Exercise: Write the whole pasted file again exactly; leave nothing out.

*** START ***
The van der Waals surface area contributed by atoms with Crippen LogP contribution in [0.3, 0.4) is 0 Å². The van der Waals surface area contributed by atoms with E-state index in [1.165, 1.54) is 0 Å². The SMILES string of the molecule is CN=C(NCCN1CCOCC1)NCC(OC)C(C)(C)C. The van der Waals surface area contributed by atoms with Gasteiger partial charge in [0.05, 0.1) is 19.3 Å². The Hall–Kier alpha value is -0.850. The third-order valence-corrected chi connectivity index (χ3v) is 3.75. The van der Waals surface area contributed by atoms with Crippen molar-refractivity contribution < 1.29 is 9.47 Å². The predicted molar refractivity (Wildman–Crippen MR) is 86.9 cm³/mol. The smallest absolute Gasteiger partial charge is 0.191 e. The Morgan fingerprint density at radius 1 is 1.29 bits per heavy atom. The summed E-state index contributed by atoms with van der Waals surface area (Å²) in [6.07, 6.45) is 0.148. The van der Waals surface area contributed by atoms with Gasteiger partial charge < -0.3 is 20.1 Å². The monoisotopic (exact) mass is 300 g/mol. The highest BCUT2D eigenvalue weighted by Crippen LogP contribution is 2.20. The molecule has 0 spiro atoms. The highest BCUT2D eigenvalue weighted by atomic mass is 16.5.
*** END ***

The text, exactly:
The van der Waals surface area contributed by atoms with Crippen LogP contribution in [0.3, 0.4) is 0 Å². The van der Waals surface area contributed by atoms with E-state index in [1.165, 1.54) is 0 Å². The SMILES string of the molecule is CN=C(NCCN1CCOCC1)NCC(OC)C(C)(C)C. The van der Waals surface area contributed by atoms with Gasteiger partial charge in [0.05, 0.1) is 19.3 Å². The Hall–Kier alpha value is -0.850. The third-order valence-corrected chi connectivity index (χ3v) is 3.75. The van der Waals surface area contributed by atoms with Crippen molar-refractivity contribution < 1.29 is 9.47 Å². The predicted molar refractivity (Wildman–Crippen MR) is 86.9 cm³/mol. The smallest absolute Gasteiger partial charge is 0.191 e. The Morgan fingerprint density at radius 1 is 1.29 bits per heavy atom. The summed E-state index contributed by atoms with van der Waals surface area (Å²) in [6.07, 6.45) is 0.148. The van der Waals surface area contributed by atoms with Gasteiger partial charge < -0.3 is 20.1 Å². The monoisotopic (exact) mass is 300 g/mol. The highest BCUT2D eigenvalue weighted by Crippen LogP contribution is 2.20. The molecule has 0 spiro atoms. The highest BCUT2D eigenvalue weighted by atomic mass is 16.5.